The fact that my work on astrolabes emphasises their artistic, symbolic, spiritual and sociopolitical aspects leads some people to assume that I have little regard for the mathematics, astronomy, geography and engineering behind them. Nothing could be further from the truth.
Even as I am interested in astrolabes as art, to properly explore this requires me to learn how astrolabes work. I have found, for instance, that the significance of some astrolabe decoration pertains to the role of particular components in carrying out the scientific functions. Also, a great part of the beauty of astrolabes lies in the elegant solution they offer to the problem of representing the universe (a) in a portable device, (b) in such a way that mathematical relationships between the celestial bodies represented are preserved accurately.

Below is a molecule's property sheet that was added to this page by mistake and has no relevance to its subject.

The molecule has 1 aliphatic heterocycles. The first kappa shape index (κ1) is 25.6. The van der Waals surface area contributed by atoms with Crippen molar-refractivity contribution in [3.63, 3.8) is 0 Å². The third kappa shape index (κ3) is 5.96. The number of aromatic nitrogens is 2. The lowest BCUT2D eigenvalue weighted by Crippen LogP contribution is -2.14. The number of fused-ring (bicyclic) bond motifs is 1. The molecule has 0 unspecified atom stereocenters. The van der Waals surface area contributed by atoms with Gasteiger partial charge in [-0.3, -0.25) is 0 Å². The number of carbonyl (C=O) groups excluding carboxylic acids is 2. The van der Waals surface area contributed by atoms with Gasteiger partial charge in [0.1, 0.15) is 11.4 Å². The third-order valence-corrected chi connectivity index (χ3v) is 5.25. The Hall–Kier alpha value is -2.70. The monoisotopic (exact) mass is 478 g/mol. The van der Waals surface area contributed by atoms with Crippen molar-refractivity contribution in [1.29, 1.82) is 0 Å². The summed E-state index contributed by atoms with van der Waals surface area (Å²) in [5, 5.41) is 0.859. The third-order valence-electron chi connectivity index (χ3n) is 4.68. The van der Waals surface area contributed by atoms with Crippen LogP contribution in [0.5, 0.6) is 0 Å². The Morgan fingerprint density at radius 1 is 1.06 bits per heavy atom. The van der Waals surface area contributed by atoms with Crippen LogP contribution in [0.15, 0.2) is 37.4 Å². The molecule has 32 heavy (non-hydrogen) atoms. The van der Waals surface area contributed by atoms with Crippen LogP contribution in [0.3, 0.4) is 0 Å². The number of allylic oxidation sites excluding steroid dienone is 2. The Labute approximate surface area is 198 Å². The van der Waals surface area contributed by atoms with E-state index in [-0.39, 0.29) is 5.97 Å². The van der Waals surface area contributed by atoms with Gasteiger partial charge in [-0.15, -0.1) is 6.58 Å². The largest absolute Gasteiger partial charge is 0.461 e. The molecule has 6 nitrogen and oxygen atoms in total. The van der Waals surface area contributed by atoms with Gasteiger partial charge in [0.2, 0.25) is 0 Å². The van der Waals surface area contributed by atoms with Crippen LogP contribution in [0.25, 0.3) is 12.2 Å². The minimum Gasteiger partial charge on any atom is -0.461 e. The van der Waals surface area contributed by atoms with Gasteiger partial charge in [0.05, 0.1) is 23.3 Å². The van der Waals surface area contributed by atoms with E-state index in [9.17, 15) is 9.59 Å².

Right now I am working my way through a manuscript of Al-Biruni – two-thirds of which is straight-up mathematics and astronomy – and so far astrolabes aren’t even on my mind as I read. I’m just enjoying the revisitation of geometry (which comprises the first major section of the book); it’s fascinating to see how the presentation of concepts is so different from how I learned it at school. I’m even learning some things I was never taught before. And I’m really looking forward to how he presents astronomy later on!
It says something about how we categorise and value things, that my interest in the artistic and symbolic should imply a disinterest in maths and science. It speaks to the way that modern culture has set up art, science and spirituality in opposition to each other. But this opposition wasn’t always the case – and my interest in astrolabes, especially as they were conceived in the premodern Islamic world, is precisely because they demonstrate that these things can work together. With beautiful results.